With promises from Glen Greenwald that more and bigger news is yet to come about the National Security Agency, Barack Obama’s near fixation on whistleblowers, the leaks from Edward Snowden and now news of the United States Postal Service monitoring and tracking efforts, seeing people focusing on the 4th Amendment feels something like a reality check. What protections is it meant to provide, and what is our government – nationally and internationally – doing to limit those protections?
The 4th Amendment:
The right of the people to be secure in their persons, houses, papers, and effects, against unreasonable searches and seizures, shall not be violated, and no Warrants shall issue, but upon probable cause, supported by Oath or affirmation, and particularly describing the place to be searched, and the persons or things to be seized.
Who gets to define “unreasonable searches and seizures”? How do we know when such things are happening? The NSA / Snowden story is the latest, but far from isolated, and far from just the NSA involved. This is, though, a very big and getting bigger story, and at least for a while – our national short attention span is always in play – seems to be alerting more people to what others know, some first-hand. Talk to activists and advocates about that.
The NSA, Edward Snowden and Glenn Greenwald are still very much in the news, but today we learned of another indication of how our government defines (because they are the ones doing the defining) “unreasonable searches and seizures. From the NY Times:
U.S. Postal Service Logging All Mail for Law Enforcement
Leslie James Pickering noticed something odd in his mail last September: A handwritten card, apparently delivered by mistake, with instructions for postal workers to pay special attention to the letters and packages sent to his home. …
Mr. Pickering was targeted by a longtime surveillance system called mail covers, but that is only a forerunner of a vastly more expansive effort, the Mail Isolation Control and Tracking program, in which Postal Service computers photograph the exterior of every piece of paper mail that is processed in the United States — about 160 billion pieces last year. It is not known how long the government saves the images.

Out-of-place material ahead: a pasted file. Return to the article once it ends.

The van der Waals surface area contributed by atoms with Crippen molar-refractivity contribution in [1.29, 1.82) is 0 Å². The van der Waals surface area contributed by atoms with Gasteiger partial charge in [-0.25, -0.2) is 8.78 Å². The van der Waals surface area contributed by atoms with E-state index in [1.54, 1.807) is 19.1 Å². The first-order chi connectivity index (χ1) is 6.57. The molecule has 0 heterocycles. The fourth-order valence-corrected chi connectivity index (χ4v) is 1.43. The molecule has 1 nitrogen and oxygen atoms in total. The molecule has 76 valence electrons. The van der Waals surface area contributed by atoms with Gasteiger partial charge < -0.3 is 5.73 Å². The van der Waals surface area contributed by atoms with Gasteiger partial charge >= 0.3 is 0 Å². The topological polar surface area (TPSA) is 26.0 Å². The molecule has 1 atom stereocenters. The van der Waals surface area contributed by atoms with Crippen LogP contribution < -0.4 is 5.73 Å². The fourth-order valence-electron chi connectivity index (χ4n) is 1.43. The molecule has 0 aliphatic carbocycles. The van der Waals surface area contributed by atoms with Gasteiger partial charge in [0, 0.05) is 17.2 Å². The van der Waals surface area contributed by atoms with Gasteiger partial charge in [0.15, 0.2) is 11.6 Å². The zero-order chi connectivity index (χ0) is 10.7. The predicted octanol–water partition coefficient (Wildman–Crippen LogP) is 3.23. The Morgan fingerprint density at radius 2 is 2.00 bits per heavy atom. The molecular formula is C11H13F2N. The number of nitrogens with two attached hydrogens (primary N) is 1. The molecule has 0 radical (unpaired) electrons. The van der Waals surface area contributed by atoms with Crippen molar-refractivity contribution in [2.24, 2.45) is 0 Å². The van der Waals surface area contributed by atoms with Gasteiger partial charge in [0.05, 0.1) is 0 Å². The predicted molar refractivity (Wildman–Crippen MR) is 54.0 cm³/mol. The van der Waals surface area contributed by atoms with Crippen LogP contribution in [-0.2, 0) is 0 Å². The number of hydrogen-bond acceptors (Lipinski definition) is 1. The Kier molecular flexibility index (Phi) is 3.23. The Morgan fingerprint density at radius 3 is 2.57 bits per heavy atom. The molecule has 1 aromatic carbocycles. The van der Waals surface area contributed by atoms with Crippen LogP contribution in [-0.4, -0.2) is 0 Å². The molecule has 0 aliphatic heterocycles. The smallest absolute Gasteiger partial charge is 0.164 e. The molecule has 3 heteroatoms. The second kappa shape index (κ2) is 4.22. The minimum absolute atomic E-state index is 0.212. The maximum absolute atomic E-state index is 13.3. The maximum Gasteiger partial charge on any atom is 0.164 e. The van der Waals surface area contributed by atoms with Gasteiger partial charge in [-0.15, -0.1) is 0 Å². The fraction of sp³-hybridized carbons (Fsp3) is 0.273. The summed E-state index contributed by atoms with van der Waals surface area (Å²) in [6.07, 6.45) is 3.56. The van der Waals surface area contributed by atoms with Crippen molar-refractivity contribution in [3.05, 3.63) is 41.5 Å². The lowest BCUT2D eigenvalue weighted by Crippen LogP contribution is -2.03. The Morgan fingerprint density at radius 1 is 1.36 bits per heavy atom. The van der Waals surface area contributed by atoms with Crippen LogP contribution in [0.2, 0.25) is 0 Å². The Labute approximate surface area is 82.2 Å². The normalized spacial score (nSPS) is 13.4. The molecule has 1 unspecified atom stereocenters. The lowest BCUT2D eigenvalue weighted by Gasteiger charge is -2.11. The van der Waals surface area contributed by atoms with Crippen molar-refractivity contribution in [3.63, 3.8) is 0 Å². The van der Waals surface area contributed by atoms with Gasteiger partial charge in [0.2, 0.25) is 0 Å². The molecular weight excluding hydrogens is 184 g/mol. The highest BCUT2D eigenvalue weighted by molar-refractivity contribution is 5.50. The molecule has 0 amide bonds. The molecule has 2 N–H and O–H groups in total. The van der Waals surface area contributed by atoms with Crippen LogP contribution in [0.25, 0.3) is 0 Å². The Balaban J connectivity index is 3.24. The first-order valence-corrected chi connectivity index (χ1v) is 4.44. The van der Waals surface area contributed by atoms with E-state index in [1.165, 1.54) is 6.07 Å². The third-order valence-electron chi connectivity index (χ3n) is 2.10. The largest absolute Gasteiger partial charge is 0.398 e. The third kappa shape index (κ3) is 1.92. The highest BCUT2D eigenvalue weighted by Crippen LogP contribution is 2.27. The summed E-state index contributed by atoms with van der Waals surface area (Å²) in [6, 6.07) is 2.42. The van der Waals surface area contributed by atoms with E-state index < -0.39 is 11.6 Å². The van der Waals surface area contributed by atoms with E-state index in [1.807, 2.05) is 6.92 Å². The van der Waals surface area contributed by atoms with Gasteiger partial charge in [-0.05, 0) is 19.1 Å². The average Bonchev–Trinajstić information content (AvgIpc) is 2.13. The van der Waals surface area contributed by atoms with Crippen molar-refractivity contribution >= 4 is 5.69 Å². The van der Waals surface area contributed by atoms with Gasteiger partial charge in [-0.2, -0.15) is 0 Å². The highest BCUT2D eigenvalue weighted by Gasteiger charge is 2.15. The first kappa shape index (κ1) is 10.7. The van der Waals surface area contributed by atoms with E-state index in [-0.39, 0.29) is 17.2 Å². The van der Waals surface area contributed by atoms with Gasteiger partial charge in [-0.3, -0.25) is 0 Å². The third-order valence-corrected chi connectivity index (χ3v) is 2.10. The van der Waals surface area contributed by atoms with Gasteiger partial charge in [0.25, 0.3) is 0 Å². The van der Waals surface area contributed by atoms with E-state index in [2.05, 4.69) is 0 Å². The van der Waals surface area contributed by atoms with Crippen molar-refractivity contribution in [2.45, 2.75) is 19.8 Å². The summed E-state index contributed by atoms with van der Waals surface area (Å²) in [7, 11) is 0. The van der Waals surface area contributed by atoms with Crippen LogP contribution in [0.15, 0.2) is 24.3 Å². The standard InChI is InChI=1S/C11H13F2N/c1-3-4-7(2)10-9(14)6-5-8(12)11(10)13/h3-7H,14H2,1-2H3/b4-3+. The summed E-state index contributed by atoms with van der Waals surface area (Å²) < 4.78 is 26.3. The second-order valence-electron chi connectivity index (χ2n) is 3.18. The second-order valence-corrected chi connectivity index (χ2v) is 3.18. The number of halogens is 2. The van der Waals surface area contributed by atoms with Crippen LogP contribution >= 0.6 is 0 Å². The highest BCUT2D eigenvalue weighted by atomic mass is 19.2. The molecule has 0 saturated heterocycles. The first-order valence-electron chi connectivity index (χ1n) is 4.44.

Over ten years ago, Pickering was a “spokesman for the Earth Liberation Front,” described the Times as “a radical environmental group,” and by the FBI as “eco-terrorists.”
You don’t have to be online, have a smart phone or use a credit card to get the attention of Big Brother / Sister (no sexism here).
At Politico, Greenwald recently said that “the world will be shocked to learn” what’s still to come from the Snowden leaks. Given what we already know, what’s still to be known probably will be “shocking.”
One response to the defining actions of the NSA, FBI, CIA, USPS and who knows who else, is from Restore the Fourth,
… a grassroots, non-partisan, non-violent movement that seeks to organize and assemble nationwide protests on July 4th , 2013. Protesters in over 100 cities across America will gather to demand that the government of the United States of America adhere to its constitutionally dictated limits and respect the Fourth Amendment.
You can find an interactive map, with protest locations, at the link above.
I see all of this connecting to things I’ve been writing about for quite some time now: surveillance; police state antics; spy center and super computer construction; coordinated efforts of federal, state and local agencies and law enforcement offices in relation to, for examples, the Occupy movement and the eco-activist efforts, such as Tar Sands Blockade. It’s all one, big, ugly, scary picture, supporting the idea that “Restore the Fourth” and though with a different, but “Big Brother” kind of focus, Stop NDAA (National Defense Authorization Act). Whistleblowers, advocates and journalists who aren’t afraid to write about the issues, are needed.
More from Greenwald, at Politico:
‘I think what the Obama administration wants, and has been trying to establish for the last almost five years now with the unprecedented war on whistleblowers … is … to make it so that everybody is petrified of coming forward …’ .
Obviously there are significant differences in the situations of Edward Snowden and Leslie Pickering, but there are just as obvious connections. We’re being watched. And whether by the NSA or the USPS, vast amounts of information are sucked up and stored (for however long). As Mark D. Rasch, quoted in the Times report and identified as the “former director of the Justice Department’s computer crime unit,” said of the Postal Service efforts:
‘… (I)t seems to be ‘Let’s record everyone’s mail so in the future we might go back and see who you were communicating with.’’
Or as Bruce Schneier, “a computer security expert” said in the same piece:
‘Basically they are doing the same thing as the other programs, collecting the information on the outside of your mail, the metadata … of names, addresses, return addresses and postmark locations, which gives the government a pretty good map of your contacts, even if they aren’t reading the contents.’
So, what does the 4th Amendment mean by “unreasonable searches and seizures”?
Sometimes we know we’re being watched, but very often, we won’t know until somebody not only discovers it, but talks about it. We need whistleblowers, citizens who will speak out, journalists who will investigate and publish what they find.
Have a happy 4th.
(Restore the 4th Logo via Restore the 4th)